Like any other father, Jack likes to spend time with his daughter by telling her bed time stories to help her sleep. Jo his daughter is already four years old and Jack is struggling to conjure up new stories for her. This is when he decides to continue with his saga of a character named Roger. As he wants to keep the stories simple and complicated the basic name remains unchanged while the character shifts in shape and becomes a new animal every new story. This time, Jo prompted that Roger should be a skunk so her father continues with his story keeping the skunk in mind.
As the story progresses we are acquainted with the woes and troubles of the little Roger skunk who could not have any friends because he smells bad. To find a solution to his problem he consults a wise owl who directs him towards a wizard who could perform magic with his spells. All is hunky and dory until the skunk’s mom finds out about his transformation and drags him to the wizard’s place. There she hits the wizard on the head and makes him reverse his spell. This turn of events where the skunk goes from smelling like roses to smelling bad again does not go well with Jo and she demands that the “stupid mommy” should be hit instead of the wizard.
In her young girl’s fantasies Jo imagines wizards and magic to be real and confuses fact with fiction. Her father tries to remove her disillusionment through an alternate ending to an otherwise trivial story.
Should Wizard Hit Mommy Short Questions and Answers: Solved
1. What is the moral issue that the story raises?
The story includes a point of discipline and its importance in the early ages of a child. As parents it is a responsibility to not always indulge in the child’s demand and to be assertive about the ‘right thing’. For Jo, the wizard’s solution for Roger Skunk is easy and effective and she does not understand why the story has to go the other way round. Jack, her father’s insistence on Roger retaining his original smell creates a sense of defiance in the little girl’s mind. Therefore the moral issue of the story is whether the wizard should hit the mommy back and re-reverse the spell or not. To decode it, the real questions is whether one should be threatened by external forces and give in to social pressure or should one listen to family and stay true to themselves and their roots?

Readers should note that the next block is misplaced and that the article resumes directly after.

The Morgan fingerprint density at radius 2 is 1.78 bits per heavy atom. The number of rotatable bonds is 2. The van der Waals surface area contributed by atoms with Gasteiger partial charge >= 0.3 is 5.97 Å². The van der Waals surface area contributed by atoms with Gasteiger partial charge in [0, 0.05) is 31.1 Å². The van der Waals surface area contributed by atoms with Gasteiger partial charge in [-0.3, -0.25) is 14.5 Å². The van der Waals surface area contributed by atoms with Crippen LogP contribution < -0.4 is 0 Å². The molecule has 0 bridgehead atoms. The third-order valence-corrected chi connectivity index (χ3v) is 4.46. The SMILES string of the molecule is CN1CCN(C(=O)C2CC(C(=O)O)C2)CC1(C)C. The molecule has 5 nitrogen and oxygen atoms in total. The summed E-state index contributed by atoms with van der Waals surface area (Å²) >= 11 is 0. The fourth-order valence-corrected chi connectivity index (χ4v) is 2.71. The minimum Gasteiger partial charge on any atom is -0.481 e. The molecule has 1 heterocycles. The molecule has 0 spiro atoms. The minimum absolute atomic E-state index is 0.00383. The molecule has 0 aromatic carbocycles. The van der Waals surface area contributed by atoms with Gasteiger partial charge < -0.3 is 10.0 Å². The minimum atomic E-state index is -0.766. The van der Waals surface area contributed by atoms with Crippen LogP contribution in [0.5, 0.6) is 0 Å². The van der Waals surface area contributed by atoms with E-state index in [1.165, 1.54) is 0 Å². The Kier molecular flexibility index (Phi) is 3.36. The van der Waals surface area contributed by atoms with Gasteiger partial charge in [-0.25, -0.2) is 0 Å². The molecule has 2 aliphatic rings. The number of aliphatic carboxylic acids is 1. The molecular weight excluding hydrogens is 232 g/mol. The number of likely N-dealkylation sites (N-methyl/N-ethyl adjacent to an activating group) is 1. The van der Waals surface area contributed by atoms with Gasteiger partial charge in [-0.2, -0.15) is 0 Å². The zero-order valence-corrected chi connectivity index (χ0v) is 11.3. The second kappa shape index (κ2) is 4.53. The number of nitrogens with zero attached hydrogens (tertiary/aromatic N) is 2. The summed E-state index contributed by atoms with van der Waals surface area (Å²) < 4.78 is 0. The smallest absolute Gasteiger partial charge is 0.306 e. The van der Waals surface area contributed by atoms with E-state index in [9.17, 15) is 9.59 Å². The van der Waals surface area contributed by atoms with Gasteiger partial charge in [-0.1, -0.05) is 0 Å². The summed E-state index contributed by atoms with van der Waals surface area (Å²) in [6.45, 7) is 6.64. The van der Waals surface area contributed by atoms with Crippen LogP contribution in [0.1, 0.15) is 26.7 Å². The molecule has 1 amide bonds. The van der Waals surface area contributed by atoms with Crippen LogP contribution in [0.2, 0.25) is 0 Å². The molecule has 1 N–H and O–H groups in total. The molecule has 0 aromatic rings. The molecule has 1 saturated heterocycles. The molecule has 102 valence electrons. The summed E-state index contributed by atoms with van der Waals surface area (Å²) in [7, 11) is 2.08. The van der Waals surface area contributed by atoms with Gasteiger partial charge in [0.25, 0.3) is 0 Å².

2. How does Jo want the story to end and why?
Jack hits a nerve with Jo when he continues the story after the happy solution and makes the Roger Skunk smell bad again. This according to Jo is quiet unusual and unnatural as smelling nice is a good advantage for her. In her childish innocence she is upset and impatient about the ending of the story as it did not comply with her view of the world. As per her perception, the mommy skunk in the story is stupid and should be hit by the wizard so that Roger Skunk could continue to smell like roses and be accepted and liked by his friends. That is the ending she wanted and her father couldn’t change her mind despite his defences. The thought of the other little animals avoiding the poor skunk is unacceptable to her because it perhaps reflects her own insecurities regarding feeling accepted and liked by others her own age. It is an important emotion in most young people and quiet understandably it stirs her up.
3. Why does Jack insist that it was the wizard that was hit and not the mother?
Jack reacts in a manner that is typical of most modern parents. He wants his daughter to gain a wider perspective of the world and he uses parental authority to make her listen to him. Parents sometimes make an easier decision to simply tell their children what they want to hear to stop it from being a hassle. However, Jack does the difficult thing by standing up to his daughter’s demands, despite the constant interruptions and wailing, and asserts his point. He hoped his daughter would learn from this story to trust her mommy in doing what’s best for her children. Jack insists that the wizard was hit by mommy because it shows that the mommy skunk loved her son just as he was and she wanted the rest of the world to know him just like that. She helps her son understand the value of family and courage in the face of a pretentious society. Similarly, Jack wants his daughter to follow the example of Roger Skunk and be obedient and brave like him. 0